Inter Ocean 22 May 1904 -- Wilstach on "Improving Shakespeare"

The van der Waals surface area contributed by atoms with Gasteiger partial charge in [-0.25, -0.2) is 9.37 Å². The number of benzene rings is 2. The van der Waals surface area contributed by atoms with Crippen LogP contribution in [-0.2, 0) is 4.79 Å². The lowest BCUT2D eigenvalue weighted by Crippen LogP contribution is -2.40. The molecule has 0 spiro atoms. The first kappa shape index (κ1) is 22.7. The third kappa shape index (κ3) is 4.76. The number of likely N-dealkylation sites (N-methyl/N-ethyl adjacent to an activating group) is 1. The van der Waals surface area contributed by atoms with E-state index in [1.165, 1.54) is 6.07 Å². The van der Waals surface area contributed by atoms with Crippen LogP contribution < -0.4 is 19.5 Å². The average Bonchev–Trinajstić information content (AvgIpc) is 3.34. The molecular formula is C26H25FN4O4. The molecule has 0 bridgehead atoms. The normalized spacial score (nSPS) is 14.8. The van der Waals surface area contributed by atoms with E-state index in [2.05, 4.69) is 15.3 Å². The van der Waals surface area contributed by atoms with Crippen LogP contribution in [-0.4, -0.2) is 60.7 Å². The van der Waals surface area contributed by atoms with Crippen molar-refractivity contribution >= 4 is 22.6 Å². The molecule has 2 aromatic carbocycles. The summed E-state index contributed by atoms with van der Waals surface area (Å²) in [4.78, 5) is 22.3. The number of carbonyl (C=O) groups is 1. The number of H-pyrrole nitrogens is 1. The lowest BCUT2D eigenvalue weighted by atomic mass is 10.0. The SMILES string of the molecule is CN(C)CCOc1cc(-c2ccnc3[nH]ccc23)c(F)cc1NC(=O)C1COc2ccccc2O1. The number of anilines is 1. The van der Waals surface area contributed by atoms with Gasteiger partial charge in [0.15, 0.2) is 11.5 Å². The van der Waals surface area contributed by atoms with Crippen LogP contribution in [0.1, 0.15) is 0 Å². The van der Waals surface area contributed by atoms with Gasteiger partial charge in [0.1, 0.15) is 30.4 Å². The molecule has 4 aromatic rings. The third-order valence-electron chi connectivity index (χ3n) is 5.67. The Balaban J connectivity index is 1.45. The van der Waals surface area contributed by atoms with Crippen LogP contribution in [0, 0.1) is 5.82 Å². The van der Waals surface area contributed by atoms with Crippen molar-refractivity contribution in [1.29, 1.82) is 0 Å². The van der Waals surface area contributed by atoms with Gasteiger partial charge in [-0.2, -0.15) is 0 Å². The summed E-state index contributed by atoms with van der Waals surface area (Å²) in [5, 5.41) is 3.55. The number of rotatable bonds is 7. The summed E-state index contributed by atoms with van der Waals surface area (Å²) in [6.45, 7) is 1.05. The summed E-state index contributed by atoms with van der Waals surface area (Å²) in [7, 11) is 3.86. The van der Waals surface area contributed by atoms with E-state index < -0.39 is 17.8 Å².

IMPROVING SHAKESPEARE. Among those who keep abreast of current theatrical . discussions., and frequently air their views upon the progress, decadence, trend, and health of the drama, native and foreign, la Frank J. of the house of Wll-stach, Wll-stach, Wll-stach, agents, managers, and owners. This particular Mr. Wilstach Is and has been for some time tbe director of Viola Allen's tours, and their success has been largely due .to his earnest and logically argumentative efforts efforts in behalf of the attraction. The appended characteristic Wilstachlan letter concerns the possibility of reaching tbe ludicrous extreme In the matter of studying studying Shakespeare by the aid of well meaning but still fallible annotators. Writes he:. "Caroline Wells, when ahe bullded her charming conglomeration of fun. 'The Nonsense Nonsense Anthology.' overlooked one Inexhaustible Inexhaustible occasion for merriment. Had she hit upon the pedagogue who la forever walling that Shakespeare's play 'were written for the theater and survive for the library,' -and-so -and-so -and-so -and-so supplants tbe actor with 'curiously discordant discordant foot notes, her wonderful little book would have been complete, and a gem beyond compare.- compare.- . - . "Several personally appointed noodles, sclntillant annotatora of the text of Shakespeare, Shakespeare, have been playing on this string for so long a time that they havecome to believe the tune a tuneful as they consider It true. But It is neither musical, nor is It a fact, that Shakespeare has ceased to be actable, and to understand the deeper meaning of the text one must depend upon a parcel of ridiculous comments, instead of the finer art of the actor, t "In order-to order-to order-to discover to what a low level of -absurdity -absurdity these foot note ninnies have sunk, all that is, necessary to do Is to pick up almost any copy of Shakespeare and read the annotations. The reader will there discover discover . such startling facts . as that . when Shakespeare said 'silly.' be meant 'absurd'; and that when be wrote 'boundless' he Intended Intended 'big.' - - - '."The pedagogue's purpose seems to be to deprive tbe reader of thinking for himself, or making use of his own Imagination. It Is. however, rather rough on Shakespeare to put him In the same class with the author of 'Mother Goose.' However, before entering upon an examination of some of the notes to Shakespeare, let us see what the annotators, annotators, who consider that Shakespeare Is for tbe library alone, have done for 'the old lady with the shoe.' Take 'Hey, Diddle, Diddle,' for example: 'Her. diddle diddle. a am m an Thm COW JU Tn llttl . To sea surl Th cat and th Addle, lumped over the moon; . k doa- doa- lauahad- lauahad- urh sDort. " And the dish raa away with tfca spoon. ."Here are Clara Austin Window's curious annotations: !" The following questions are suggested for atlm- atlm- ulatlna the dudII'b imagination -What -What la tha alsnitu-anca alsnitu-anca alsnitu-anca of the first Una? Hey arialnallir a pad character. "Do you understand that the cat had already br" to pixy the Addle? How did Of cat jump by the Drlaarte method? method? . What l a full moon? Vr'ae the due's iaunMng an evidence of wit ox humor, or mlirht thers have been a combination of the two elements? "Would It have been poaaible for the dog to see at sucn a alliance i - "The reader may. imagine that this ex ample . is' an unfair one to cite, but If he thinks so, let him scan the professor's ex aminatlon of a youth as to a salt box: - - Profeaaor What la a aalt box? ' "Studftnt It la a box made to contain aalt. - "Proft-aaor "Proft-aaor "Proft-aaor How la It divided T "Student Into a- a- aalt box end a box of Rait. "Profeaaor Verr wall! Ehow tha dlattnetlon. " "Hludrnt A aalt box may ba bera there la no tan; nut fail is aDMiuteiy ntcesrary to tna tx irtenea of a bcx of aalt. "Profeaaor Are not salt boxes otherwise " dl- dl- VldCOT; "Htudent Te: by a partition. "Hrofeaaor What la th uaa of thla DartltlonT ' "8tudnt To at-pa at-pa at-pa rata tha coaraa salt from the not. - - . Profeaaor How T Think a little. "Student To aeparata tha Aoa aalt from tha coarse.' ' 'Professor-To 'Professor-To 'Professor-To be cure; it la to aeparate the Una aft from the mars'; but are not salt boxes other- other- Wise astinstiinedT -. -. "Student Tea; Into possible, probable, and poal t!ve "Profeaaor Define these several kinds of salt Doaes. "Student- "Student- A posnlble aalt box la a aalt box yet unroiu in me nancs c.r tne carpenter. ... "Professor Whir ao? "Rtudent Because It hath never yet become a salt oox in taet. navina; never nao any rait in ft: and It mar Dosrlbly be anolled to eome other use. "Professor Very ri ue; for a Halt box which never hath, oath not now. and rerhaps may never have any Hit In it, can only be termed a possible salt oox. wnnt i a prooaoie salt dot r "Htudent It Is a en It box In th" hands of one irolna to a shop to buv salt, and wbo hath a dim tn his potket to par the e-rorer; e-rorer; e-rorer; and a dopKIv salt box Is one which bath actually ot salt In It. "Profeaaor What la -the -the abstract Idea of a salt box 7 "Student It Is tha Idea of a salt ho-r ho-r ho-r ahtre-te! ahtre-te! ahtre-te! from the Idea or .1 box. -or -or of salt, cr the salt box. nr the Lnx ef alt. . "Professor What la tha aalt called with respect to tne box 7 - - - r "Student It is celled. Its contents. "Professor Why so? "Student Fteoause the cook la content to find trn1v of salt In tha box. "Professor Ynti.are ilxht I sea you have not mtstpent year time. "The reader wilt say that It was very absurd absurd to state that any annotator ever applied "hny auch extraordinary comments on the text of Shakespeare. If be thinks in thlj way, be will presently be disillusioned. Let us take a few lines from Shakespeare's text and then discover the-notes the-notes the-notes to them: "O sleep. O gentle sleep. Nature's soft nurse, how have I frlahted thee. That thou no more wilt welrh my eyelids down And steep my senves In forgetfulnessT ' "Here are the annotations: "Not to the first line: This line mesns that sleep Is soft and caressing; but that the speaker has scared the timid creature, and is suffering from that dreadful disease Insomnia. And yet be is so lacking In discernment discernment that he asks bow the timid one has been frightened.' "Note to line two: 'Would It hot have been better for Shakespeare to have said, "Lovely nurse, Instead of "soft nurse." Certainly the bard did not mean that thla nurse was mushy.' "5ote to line three: 'It is evident that the' speaker cannot keep his eyes doted and going to sleep, forget. It is a very pretty figure, the idea of weishina; the lids down, say, with copper cents. This custom evidently evidently prevailed In Shakespeare's time. "Note to line four: 'Hasn't Shakespeare mads a frightful blunder In mixing his meta- meta- pbors? In Hne three be speaks of weighing the eyelids down, evidently with pennies; and In the fourth line speaks of steeping the sleepless person's sense that Is. holding the head over a pot of boiling water; 1. e., soaking the head.' -, -, "This Is the sort of thing that emanates from those persons who consider that Shakespeare Shakespeare ia for the study a ad not for the stage. But all one has to do to discover the complete complete absurdity of this notion is first to read the notes commonly affixed to one of the plays, and then see the play acted. - There are whole passages in tbe dramas which are entirely lest on tbe reader, unless he knows or sees the stage 'business' which goes with them. Lately, la Wahington, Ambrose Blerce saw a performance of Viola Allen's company 4n 'Twelfth Night.' After the famous kitchen scene, he said: 'I read the play this afternoon afternoon and I hadn't then the slightest notion that there was sneh a wealth of fun and comicality in the lines and situations. Afte all. It takes tbe actor to elucidate the text either by : inflexion, facial expression, or by what Is called "business." It is surprising to discover what a difference there is between between reading, a play and aeelng it well acted.' '"The duel scene of the comedy can be read without one grasping more than a pinch 01 me nuge duik 01 comicality. Unlets one knows the 'business' that goes with the lines, tbe fun is almost entirely lost. : "Take, for example, the following from Twelfth Night': "Sir Toby: 'Where are you. Sir Andrew r "Sir Andrew: 'Here I am.' "Now. there Is certainly nothing particularly particularly comic to these speeches, but see them properly rendered and they.become the occa-rion occa-rion occa-rion for shouts of laughter. The reader who has not seen the play upon the stage, does not anow mat sir Andrew has bid in a tree to escape the soldiers who have come to arrest Antonio, but whom he imagines have come to take htm in consequence of his duel with (jesano. bir Toby, In the meantime, baa bad a few saber thrusts with Antonio, and that person carried off. looks about for his friend Sir Andrew, crying. 'Where are vou. Sir Andrew r This individual, scared stiff, sticks hi head out from jt cluster of leave and answers plaintively. "Here 1 am.' Nor can a mere reader have any proper notion of ict. era! of Viola's lines, such as that: 'You're fair. If God did all,' and that other one: 'Poor lady, ahe bad as well love a dream,' unless spoken by an accomplished actress 'in the Play. "Now, Shakespeare left much of the sense of these passages, as he has hundreds of others, for the actor to Illustrate and em bellish. Consequently, In order to reallv know one of the plays In Its fullest sense. It must be seen upon tbe stage, for, as It has been said. Tbe drama were written for the theater. If Shakespeare had Intended them for the library be would have supplied his own notes and illustration and thus saved the world from a collection of ridiculous annotations. . . "The Individual who does not go to tk theater to see Shakespeare's play performed reminds one of that sapient Hooaler who did not visit the ruins of Pomreil. for the reason, as he expressed It, That they were out of repair.' repair.'